WASHINGTON — U.S. Senator Chris Murphy (D-Conn.), a member of the U.S. Senate Foreign Relations Committee, on Tuesday released the following statement:
“American democracy is not tangible. It cannot be seen or touched; it has no physical foundation or concrete infrastructure. American democracy isn’t the pieces of paper that are displayed at the National Archives, upon which our nation’s creators wrote the founding words of our republic. Those documents mean nothing, if not for the men and women who choose to take action in service of making their promise real."
"This fragility of our American experiment means that once in a while it is tested by overreaching leaders who find its checks and balances an inconvenient barrier to the accumulation of power. At these moments, our democracy cannot fight back on its own – it needs all of us to rally to its banner. Today stands as one of those nation-defining moments."
"In May, I first raised for my colleagues my grave concern that President Donald Trump was using the massive power of his office to demand that a foreign power dig up or manufacture damaging information about one of the president’s election opponents, former Vice President Joe Biden. In the last several days, it has come to light that President Trump in fact personally lobbied the President of Ukraine to begin a politically-motivated investigation of Vice President Biden in service of his own 2020 reelection campaign."
"To use America’s global credibility as a casino token, to be cashed in for personal political gain, is an intolerable abuse of power and totally anathema to the rule of law. If we allow President Trump to get away with trading our influence abroad in order to advance his political interests, our nation’s standing in the world will suffer irreparable damage and the health of our democracy at home will suffer a potentially mortal blow."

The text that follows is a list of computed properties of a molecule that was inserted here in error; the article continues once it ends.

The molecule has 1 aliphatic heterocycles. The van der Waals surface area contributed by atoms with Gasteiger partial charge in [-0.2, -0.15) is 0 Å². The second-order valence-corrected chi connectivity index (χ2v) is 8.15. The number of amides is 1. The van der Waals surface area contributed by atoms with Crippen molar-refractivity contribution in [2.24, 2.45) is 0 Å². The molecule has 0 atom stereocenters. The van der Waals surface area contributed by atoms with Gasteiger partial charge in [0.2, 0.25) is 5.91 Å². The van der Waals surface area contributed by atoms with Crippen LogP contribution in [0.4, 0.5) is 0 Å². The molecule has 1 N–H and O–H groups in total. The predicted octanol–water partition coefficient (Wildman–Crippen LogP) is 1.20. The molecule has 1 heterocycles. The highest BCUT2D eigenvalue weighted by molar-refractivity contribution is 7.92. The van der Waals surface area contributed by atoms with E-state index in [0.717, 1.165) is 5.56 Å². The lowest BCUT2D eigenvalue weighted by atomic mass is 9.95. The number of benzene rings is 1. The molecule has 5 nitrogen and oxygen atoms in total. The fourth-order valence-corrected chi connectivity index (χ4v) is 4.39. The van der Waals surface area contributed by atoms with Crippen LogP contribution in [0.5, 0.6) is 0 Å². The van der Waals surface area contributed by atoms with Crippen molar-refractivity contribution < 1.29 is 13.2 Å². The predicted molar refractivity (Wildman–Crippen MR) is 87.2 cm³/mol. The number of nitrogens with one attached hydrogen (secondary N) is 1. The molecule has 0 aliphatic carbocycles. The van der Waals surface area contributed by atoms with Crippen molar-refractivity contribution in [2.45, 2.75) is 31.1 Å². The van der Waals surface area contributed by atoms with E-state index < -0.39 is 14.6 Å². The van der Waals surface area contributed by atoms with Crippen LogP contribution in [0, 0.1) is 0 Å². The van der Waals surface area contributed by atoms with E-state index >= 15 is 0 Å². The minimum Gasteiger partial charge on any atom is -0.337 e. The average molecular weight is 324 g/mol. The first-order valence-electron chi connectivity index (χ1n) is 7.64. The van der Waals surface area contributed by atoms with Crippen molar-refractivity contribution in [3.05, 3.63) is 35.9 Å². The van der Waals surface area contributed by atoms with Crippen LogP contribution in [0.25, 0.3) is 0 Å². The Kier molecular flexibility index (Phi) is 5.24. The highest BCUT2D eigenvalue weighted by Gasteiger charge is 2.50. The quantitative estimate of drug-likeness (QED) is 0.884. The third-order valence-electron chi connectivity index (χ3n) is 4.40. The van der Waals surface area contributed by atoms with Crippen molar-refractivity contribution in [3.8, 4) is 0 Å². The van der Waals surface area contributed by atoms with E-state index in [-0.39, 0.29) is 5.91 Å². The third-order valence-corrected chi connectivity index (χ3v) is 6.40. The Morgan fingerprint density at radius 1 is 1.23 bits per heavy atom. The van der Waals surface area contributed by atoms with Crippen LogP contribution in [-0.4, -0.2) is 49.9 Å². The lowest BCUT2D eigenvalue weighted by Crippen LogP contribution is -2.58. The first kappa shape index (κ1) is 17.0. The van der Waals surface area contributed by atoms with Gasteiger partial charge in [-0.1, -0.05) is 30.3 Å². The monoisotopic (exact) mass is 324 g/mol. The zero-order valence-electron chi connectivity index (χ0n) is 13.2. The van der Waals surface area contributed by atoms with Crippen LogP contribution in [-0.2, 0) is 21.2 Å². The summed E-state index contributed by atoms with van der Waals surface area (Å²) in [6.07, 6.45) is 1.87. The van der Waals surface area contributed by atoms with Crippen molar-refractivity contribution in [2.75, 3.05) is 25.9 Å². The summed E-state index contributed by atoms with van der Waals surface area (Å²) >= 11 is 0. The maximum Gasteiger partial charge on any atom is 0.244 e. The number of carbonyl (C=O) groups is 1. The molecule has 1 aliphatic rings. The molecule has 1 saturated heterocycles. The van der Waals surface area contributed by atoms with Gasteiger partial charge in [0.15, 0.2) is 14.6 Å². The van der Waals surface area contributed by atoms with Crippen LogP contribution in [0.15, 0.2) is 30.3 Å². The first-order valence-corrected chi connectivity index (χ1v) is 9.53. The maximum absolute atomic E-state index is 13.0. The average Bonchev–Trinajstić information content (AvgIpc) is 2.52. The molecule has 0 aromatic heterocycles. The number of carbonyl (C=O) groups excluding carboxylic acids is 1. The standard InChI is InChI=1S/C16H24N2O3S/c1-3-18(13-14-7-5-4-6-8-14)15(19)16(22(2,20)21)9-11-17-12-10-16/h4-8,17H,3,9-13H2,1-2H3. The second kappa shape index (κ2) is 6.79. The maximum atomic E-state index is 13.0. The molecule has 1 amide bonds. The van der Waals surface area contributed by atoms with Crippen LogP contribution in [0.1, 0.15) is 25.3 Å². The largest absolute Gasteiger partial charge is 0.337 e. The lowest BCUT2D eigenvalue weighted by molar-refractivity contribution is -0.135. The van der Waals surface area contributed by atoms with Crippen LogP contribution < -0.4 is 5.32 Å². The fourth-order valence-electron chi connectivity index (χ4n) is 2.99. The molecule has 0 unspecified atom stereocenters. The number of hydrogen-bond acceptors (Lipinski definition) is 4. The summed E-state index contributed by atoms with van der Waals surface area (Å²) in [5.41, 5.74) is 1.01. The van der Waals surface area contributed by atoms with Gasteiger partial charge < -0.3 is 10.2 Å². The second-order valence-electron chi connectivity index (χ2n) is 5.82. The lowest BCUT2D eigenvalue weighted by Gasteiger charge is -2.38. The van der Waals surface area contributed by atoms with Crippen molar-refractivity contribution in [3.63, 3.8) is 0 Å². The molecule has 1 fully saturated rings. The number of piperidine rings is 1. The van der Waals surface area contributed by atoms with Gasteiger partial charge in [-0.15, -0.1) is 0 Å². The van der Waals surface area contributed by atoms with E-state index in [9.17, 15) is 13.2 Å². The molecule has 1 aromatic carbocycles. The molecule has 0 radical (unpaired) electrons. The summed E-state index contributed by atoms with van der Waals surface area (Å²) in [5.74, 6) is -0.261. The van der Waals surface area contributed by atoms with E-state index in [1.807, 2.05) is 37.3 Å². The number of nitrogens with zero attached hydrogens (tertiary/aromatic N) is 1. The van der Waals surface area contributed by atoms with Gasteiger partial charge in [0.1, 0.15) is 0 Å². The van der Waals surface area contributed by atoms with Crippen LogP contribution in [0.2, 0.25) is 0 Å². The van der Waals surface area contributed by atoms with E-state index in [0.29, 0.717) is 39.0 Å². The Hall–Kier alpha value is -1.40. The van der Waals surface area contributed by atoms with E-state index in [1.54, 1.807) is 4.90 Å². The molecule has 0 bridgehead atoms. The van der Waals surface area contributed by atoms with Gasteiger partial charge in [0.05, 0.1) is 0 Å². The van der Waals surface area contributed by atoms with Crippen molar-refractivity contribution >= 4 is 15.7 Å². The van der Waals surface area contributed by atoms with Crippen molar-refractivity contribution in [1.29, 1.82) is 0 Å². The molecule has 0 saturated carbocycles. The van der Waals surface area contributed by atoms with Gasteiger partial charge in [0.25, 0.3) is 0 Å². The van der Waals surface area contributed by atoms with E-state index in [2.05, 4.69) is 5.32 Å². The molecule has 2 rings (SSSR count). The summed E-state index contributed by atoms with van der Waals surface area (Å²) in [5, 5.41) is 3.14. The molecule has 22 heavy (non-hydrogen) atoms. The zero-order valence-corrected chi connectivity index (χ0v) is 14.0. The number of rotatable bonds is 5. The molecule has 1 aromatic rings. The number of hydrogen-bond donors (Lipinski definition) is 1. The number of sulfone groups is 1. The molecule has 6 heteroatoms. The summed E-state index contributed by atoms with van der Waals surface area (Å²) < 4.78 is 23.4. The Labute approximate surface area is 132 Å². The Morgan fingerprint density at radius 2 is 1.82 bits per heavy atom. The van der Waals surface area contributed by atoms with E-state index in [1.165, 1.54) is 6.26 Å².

"It is now my belief that the House of Representatives must begin an impeachment inquiry into the president’s corrupt efforts to press a foreign nation into the service of his reelection campaign. As part of the inquiry, the House should take steps to assure that the pending whistleblower complaint be presented to Congress in full, and an investigation must take place into the full extent of the Trump administration’s demands that the Ukrainian government become agents of the president’s political agenda. If, as it appears Mr. Trump has already acknowledged, the president violated his oath of office by using the constitutional powers entrusted to him to try to destroy a political rival, then the president must be impeached."
"I am deeply sorry that our nation must begin this journey toward impeachment. Up until these recent developments, I had resisted calling for the House to begin impeachment proceedings, choosing instead to allow the House to consider its options free from senatorial advice. But circumstances have changed, and the seriousness of the moment requires all of us to speak out in order to preserve our nation’s commitment to the rule of law.”